With regard to payment rate and this is something we monitor closely. We monitor in lots of different ways. Credit rate is one we look at different aspects inside of it. We look at who's paying, call payment balances, mean pays between that. And again, we're following a trend. It appears to be moving in the right direction, the exact slope here. We have to get through the tax return season here, which will be April, and then we'll begin to see how consumer, how the consumer continues to react. Again, they are spending very healthily across the credit spectrum -- across the the industry, right? relative to credit card. So, so purchase volume strength will most certainly help bring the payment rate back in line with mean averages. So there is nothing that we see that's stressed. There is nothing that we see that there is indicative of a change in direction relative to the slope of the performance. Thank you. Next question, Brandon?

Operator

Yes, we have Arren Cyganovich. Please go ahead.

Arren Cyganovich
Analyst at Smith Barney Citigroup

Thanks. The loan growth guide is a bit above your kind of long-term expectation. Can you just talk a little bit about, is that more payment rate, is it more kind of acceleration in terms of, of the customer activity or is it still a bit of a catch up from some of the pandemic related, maybe on the healthcare side?

Brian Doubles
President and Chief Executive Officer at Synchrony Financial

Yeah, look, I would say, maybe just to take a step back. I'd say generally we feel pretty good about the operating environment as we look at it here for the balance of the year. We were, we were talking about high-single digits earlier this year. I think we feel better that's going to be in that kind of 10% plus range. We're not, we're not really, we're not relying on an enormous amount of payment rate moderation in that, it really is more top line purchase volume driven. We just had our highest first quarter ever in terms of sales on our products. So we're seeing really good growth across the portfolio. We had growth rates on receivables in the five platforms anywhere from 6% to 12%. So it's broad based, it's not one platform that's really driving that, it really is across the business. So we feel like at least for the balance of the year the consumer is strong. As Brian said, two thirds of loan saved, at least a portion of, if not all of the stimulus. So we're seeing that come through in purchase volume, we're seeing in the credit metrics. So like I said, we feel pretty good about the environment right now and it really, it really is driving what we're seeing on the growth side and it's not necessarily a reversion to the mean on payment rate. Thank you.

Operator

And for a one final question. Once again, we have time for one final question from Autonomous Research, we have Brian Foran. Please go ahead.

Brian Foran
Analyst at Autonomous Research

Hi, thanks. I guess as you think about the outlook for the consumer and how you feed that through managing the business, it's tricky, right, because you've been very clear, everything you're seeing recently is better than budgeted, consumers in great shape. One of the narratives in the market is the Fed has got to jack rates to 3% plus and it's got to get unemployment up to tame inflation, and it's kind of like all going to play out over the next six months or so, but we really won't know the impact until next year. And so I guess the spirit of the question is like, as you think through your underwriting and your marketing this year, I know you're always making changes and always trying to be thoughtful and proactive. Is there any scenario where like you're tightening underwriting even though your book is doing great because of that forward Fed risk or think about meeting that unusual interest rate risk through the bulk and through your marketing plans as we move through the year?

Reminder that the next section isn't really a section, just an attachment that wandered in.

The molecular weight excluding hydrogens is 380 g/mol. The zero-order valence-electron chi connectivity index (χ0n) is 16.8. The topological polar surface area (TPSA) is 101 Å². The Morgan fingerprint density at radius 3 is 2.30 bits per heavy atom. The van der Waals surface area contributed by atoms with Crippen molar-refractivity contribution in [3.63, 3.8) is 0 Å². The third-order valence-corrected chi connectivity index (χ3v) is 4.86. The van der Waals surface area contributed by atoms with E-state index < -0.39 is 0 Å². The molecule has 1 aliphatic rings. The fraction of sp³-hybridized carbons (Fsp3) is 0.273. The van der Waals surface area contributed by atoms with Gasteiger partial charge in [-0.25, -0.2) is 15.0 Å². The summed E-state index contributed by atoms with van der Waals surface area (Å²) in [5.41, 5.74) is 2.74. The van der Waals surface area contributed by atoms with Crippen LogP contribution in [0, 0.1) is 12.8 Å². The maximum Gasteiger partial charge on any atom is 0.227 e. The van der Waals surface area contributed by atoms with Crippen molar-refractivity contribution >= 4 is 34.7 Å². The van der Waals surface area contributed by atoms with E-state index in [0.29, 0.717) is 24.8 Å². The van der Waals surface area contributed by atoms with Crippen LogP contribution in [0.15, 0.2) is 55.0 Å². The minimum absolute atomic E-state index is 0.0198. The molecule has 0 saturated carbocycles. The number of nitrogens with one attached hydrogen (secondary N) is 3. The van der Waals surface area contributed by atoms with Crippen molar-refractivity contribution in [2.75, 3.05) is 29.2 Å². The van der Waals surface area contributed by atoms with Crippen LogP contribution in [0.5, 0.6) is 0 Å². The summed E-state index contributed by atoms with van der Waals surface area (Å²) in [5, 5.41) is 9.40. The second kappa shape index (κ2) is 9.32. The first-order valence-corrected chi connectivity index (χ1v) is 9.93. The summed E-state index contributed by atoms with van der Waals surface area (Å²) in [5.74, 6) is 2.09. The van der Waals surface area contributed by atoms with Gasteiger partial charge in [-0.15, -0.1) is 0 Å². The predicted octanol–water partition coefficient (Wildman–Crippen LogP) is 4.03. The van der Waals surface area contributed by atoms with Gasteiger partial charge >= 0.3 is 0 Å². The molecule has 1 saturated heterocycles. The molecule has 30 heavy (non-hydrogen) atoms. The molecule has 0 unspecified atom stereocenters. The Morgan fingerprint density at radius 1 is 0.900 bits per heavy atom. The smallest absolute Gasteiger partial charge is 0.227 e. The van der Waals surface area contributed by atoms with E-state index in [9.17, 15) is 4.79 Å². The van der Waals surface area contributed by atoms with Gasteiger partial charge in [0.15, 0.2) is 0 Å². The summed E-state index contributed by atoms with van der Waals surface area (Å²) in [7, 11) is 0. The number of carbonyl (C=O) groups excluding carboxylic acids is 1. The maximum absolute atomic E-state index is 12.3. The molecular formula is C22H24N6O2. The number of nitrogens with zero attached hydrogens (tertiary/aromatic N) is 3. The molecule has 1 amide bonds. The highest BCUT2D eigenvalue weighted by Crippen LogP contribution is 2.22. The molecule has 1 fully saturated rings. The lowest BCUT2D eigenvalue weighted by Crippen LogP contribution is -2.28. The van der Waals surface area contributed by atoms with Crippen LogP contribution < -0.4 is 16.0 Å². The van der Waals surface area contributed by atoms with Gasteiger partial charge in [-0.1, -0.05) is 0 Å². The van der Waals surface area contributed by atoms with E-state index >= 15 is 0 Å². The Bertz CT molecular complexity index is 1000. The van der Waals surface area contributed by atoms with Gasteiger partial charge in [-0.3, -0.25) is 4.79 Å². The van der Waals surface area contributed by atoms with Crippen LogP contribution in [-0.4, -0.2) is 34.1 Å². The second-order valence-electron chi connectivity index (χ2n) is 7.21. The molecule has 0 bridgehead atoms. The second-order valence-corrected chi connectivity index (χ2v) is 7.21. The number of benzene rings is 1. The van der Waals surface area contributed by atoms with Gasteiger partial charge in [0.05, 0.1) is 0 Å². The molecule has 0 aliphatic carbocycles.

Brian Doubles
President and Chief Executive Officer at Synchrony Financial

Yeah, look generally I would say, Brian, we're, we're going through a period of extraordinarily strong performance as it pertains to credit. I mean, we've never seen delinquencies and loss rates where they are, this, we don't underwrite to these levels. They're about half of what we would consider a target NCO rate. And so what I would tell you, we're not tightening in expectation of what's going to happen in '23 and '24 because we didn't, we didn't take this opportunity to go a lot deeper, right? We're not underwriting to today's environment, whether it's how we're underwriting the consumer, how we're underwriting new programs. We're looking at this kind of an over time mean loss rate and that's what we're underwriting too.

So one of the things that we've talked about in the past, its really important in our businesses when times are extraordinarily good, we don't necessarily go a lot deeper, we try and maintain our discipline and we look at the value of whether it's a customer or a program agreement. We look at that over a number of years and assume that over that time period you're going to have some reversion to the mean, and that's really the discipline that we have around our underwriting model. Again, whether you're looking at consumers or new programs and how we are pricing those, we try and factor in what we think is going to happen over the next few years and not take advantage of the extraordinarily good period that we're operating in right now. Thank you.

Operator

[Operator Closing Remarks]